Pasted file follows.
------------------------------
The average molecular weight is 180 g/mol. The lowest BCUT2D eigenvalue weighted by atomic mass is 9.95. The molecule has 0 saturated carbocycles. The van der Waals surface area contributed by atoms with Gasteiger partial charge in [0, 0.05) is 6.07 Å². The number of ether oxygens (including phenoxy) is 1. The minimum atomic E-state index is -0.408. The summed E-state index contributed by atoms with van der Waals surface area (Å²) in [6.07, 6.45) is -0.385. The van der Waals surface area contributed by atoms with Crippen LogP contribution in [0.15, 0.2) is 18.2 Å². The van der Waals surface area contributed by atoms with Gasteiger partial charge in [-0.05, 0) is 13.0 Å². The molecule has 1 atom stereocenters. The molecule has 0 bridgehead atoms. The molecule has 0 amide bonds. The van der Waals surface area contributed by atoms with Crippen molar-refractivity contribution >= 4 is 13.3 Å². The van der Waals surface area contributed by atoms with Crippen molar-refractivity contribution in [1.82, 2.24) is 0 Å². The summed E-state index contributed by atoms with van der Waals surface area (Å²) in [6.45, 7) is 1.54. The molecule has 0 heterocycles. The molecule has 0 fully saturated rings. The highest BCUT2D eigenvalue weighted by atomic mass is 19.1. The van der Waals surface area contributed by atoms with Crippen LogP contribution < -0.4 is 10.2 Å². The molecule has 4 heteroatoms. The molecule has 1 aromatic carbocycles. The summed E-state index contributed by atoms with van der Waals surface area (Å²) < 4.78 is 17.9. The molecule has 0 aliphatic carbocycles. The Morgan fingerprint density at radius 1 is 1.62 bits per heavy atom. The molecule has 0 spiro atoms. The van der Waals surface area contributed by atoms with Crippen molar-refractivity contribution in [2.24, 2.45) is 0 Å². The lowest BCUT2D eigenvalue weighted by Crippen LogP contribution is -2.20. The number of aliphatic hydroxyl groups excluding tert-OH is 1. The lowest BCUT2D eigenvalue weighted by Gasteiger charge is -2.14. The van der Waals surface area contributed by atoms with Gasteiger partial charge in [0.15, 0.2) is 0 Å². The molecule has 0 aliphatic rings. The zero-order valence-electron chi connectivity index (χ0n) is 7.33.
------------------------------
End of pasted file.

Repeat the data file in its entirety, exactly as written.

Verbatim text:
The average molecular weight is 180 g/mol. The lowest BCUT2D eigenvalue weighted by atomic mass is 9.95. The molecule has 0 saturated carbocycles. The van der Waals surface area contributed by atoms with Gasteiger partial charge in [0, 0.05) is 6.07 Å². The number of ether oxygens (including phenoxy) is 1. The minimum atomic E-state index is -0.408. The summed E-state index contributed by atoms with van der Waals surface area (Å²) in [6.07, 6.45) is -0.385. The van der Waals surface area contributed by atoms with Crippen LogP contribution in [0.15, 0.2) is 18.2 Å². The van der Waals surface area contributed by atoms with Gasteiger partial charge in [-0.05, 0) is 13.0 Å². The molecule has 1 atom stereocenters. The molecule has 0 bridgehead atoms. The molecule has 0 amide bonds. The van der Waals surface area contributed by atoms with Crippen molar-refractivity contribution >= 4 is 13.3 Å². The van der Waals surface area contributed by atoms with Crippen molar-refractivity contribution in [1.82, 2.24) is 0 Å². The summed E-state index contributed by atoms with van der Waals surface area (Å²) in [6.45, 7) is 1.54. The molecule has 0 heterocycles. The molecule has 0 fully saturated rings. The highest BCUT2D eigenvalue weighted by atomic mass is 19.1. The van der Waals surface area contributed by atoms with Crippen LogP contribution < -0.4 is 10.2 Å². The molecule has 4 heteroatoms. The molecule has 1 aromatic carbocycles. The summed E-state index contributed by atoms with van der Waals surface area (Å²) < 4.78 is 17.9. The molecule has 0 aliphatic carbocycles. The Morgan fingerprint density at radius 1 is 1.62 bits per heavy atom. The molecule has 0 spiro atoms. The van der Waals surface area contributed by atoms with Crippen molar-refractivity contribution in [2.24, 2.45) is 0 Å². The lowest BCUT2D eigenvalue weighted by Crippen LogP contribution is -2.20. The number of aliphatic hydroxyl groups excluding tert-OH is 1. The lowest BCUT2D eigenvalue weighted by Gasteiger charge is -2.14. The van der Waals surface area contributed by atoms with Gasteiger partial charge in [0.15, 0.2) is 0 Å². The molecule has 0 aliphatic rings. The zero-order valence-electron chi connectivity index (χ0n) is 7.33.